Tuesday, 24 January 2012

Using social bookmarking

I find or I am sent so many useful links to websites with great resources and ideas. But I am not always in a position to use them straight away for a variety of reasons.

I used to keep a word document of useful links. It wasn't easy to search and formatting was tricky. Now I use social bookmarking. I found out about it when reading an article in a teaching magazine. At first I just tried it, adding websites that I already know about and gradually my use has increased.

The site I use is called delicious. You can create "stacks" meaning it is even easier to keep related bookmarks together and browse them. I also have apps on the iPad that make it even easier to add and search the websites I have bookmarked.

As the resources available on the Internet expand social bookmarking is a great way to keep track of the useful things I have seen. Try it.

- Posted using BlogPress from my iPad

Sunday, 22 January 2012

Numeracy Across the Curriculum (ASE conference session)

Can you name all the different types of graphs and charts? I will freely admit that can't do it without support.

Do all the different types of graphs and charts have the same names in maths and science? Are the geographers and other subject teachers using the same terminology? Is it only in graphs and charts that the terminology is different?

I have well and truly had my eyes opened regarding the importance on liaising with the maths department regarding the use of maths in science. Particularly as a physics teacher. The main issues are that ofsted are now looking for consistent teaching of numeracy across the curriculum and that maths and English grades are becoming more important so we need to all be teachers of those subjects within our own.

The ofsted framework says:
Outstanding: ‘Time is used well and every opportunity is taken to successfully develop crucial skills, including being able to use their literacy and numeracy skills in other subjects’
Good: ‘Teaching consistently deepens pupils’ knowledge and understanding and teaches them a range of skills including communication, reading and writing, and mathematics across the curriculum’
Satisfactory: ‘Communication skills including reading and writing, and mathematics may be taught inconsistently across the curriculum’

The session at the ASE conference focused on the barriers to teaching numeracy in science and the way that Worcestershire LA are trying to over come them. The barriers are below:

They are working on supporting schools in aligning their maths and science curricula so that skills are taught in maths lessons before being used in science. The presenter of the course did not describe how successful this was. I imagine it is very difficult to, but still a good idea.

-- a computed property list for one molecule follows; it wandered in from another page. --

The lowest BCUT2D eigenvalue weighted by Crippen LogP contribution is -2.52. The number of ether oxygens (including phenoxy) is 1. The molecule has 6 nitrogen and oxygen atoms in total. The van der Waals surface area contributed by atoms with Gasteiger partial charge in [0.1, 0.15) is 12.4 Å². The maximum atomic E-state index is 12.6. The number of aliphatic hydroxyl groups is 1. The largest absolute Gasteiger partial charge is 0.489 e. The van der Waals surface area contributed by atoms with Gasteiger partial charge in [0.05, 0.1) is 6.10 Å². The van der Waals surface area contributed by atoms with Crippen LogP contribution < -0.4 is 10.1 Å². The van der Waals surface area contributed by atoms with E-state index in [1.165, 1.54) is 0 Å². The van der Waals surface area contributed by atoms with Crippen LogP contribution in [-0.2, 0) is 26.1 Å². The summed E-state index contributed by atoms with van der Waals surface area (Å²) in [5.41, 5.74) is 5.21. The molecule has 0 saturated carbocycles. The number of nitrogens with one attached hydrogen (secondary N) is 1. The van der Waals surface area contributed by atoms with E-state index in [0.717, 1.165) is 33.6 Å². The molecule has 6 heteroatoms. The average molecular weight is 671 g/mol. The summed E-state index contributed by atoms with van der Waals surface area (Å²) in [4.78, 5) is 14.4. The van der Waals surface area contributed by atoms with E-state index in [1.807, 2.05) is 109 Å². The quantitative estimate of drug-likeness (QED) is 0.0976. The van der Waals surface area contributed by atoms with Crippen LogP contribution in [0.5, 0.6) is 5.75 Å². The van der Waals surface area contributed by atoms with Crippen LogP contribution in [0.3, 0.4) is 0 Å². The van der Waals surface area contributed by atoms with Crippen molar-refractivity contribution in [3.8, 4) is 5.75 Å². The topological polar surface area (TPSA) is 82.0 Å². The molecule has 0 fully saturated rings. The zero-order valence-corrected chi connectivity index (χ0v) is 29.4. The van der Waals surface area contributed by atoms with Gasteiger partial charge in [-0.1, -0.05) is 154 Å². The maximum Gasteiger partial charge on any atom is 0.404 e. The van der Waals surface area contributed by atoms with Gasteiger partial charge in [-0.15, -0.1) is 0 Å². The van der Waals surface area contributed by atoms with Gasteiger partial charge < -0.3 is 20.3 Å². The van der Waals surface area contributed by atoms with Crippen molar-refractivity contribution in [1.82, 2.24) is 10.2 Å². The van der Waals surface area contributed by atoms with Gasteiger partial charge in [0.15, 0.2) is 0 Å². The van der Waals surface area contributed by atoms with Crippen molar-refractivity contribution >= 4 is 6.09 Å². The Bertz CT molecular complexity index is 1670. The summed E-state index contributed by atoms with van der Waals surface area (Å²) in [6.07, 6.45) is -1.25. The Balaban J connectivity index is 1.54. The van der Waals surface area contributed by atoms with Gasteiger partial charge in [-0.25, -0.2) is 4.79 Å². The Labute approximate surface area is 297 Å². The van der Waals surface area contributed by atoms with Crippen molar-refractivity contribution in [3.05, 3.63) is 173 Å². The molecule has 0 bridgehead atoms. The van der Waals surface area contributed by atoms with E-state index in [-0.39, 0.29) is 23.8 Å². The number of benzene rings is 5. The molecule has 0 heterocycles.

Better than that though, the LA advisors a putting together a resource that contains presentations of how the numeracy used in science lessons is presented in maths lessons anyhow it might be different. These resources can be used in different ways, some rooms have a display on the wall that is added to as the concepts are encountered in science lessons and/or PowerPoint slides are displayed to students during the lesson when a specific skill is required. So far Worcestershire have created about 2/3 of the resources needed to cover the numeracy required in the science curriculum.

I think that this is a really nice idea. It helps to ensure consistency, helps students to make links between their lessons, and helps to boost the numeracy of the students in general.

I really enjoyed the session, thank you to Worcestershire LA for showing the work they have done.

- Posted using BlogPress from my iPad

Friday, 20 January 2012

Metacognition: "we already do that"

We have recently been asked to use metacognitive questioning with our students by our SMT. I really like this idea and feel that this focus will help me reflect more on the learning of the students than the tasks that I am giving them. The focus has occurred as a result of an increased spotlight on under-performing post-16 students. Particularly those who did well at GCSE and are hard working but can't seem to make the leap from a D/C grade up to a B/A. The reason for this inability to improve was established as the thinking of the students, they were trying to remember instead of working on strategies to help them understand. This was overcome through some coaching and grades did improve.

I have often spoken to colleagues about issues that prevent students from achieving in physics and completely agree that how they think is a big barrier. The most successful post-16 students are those that use more body language in their explanations because they are picturing what they are talking about. I know I am very expressive in class as I feel out how the electricity is flowing or how sound goes from high to low due to the Doppler effect, that is because I am thinking about the models that can help my understanding.

However, the way that metacognitive questioning was introduced at school has confused and put off many members of staff. The responses received vary from "not another bolt-on to our lessons" to "we do that already". I always feel uncomfortable with the "we do that already" response. It is very rarely true in my experience: the best teachers never use that excuse, they reflect on what they do and use every piece of evidence to improve their practice. I also worry about the "not another bolt-on" comments; are teachers in our outstanding school really doing things in lessons they think don't add value to the learning just to tick boxes?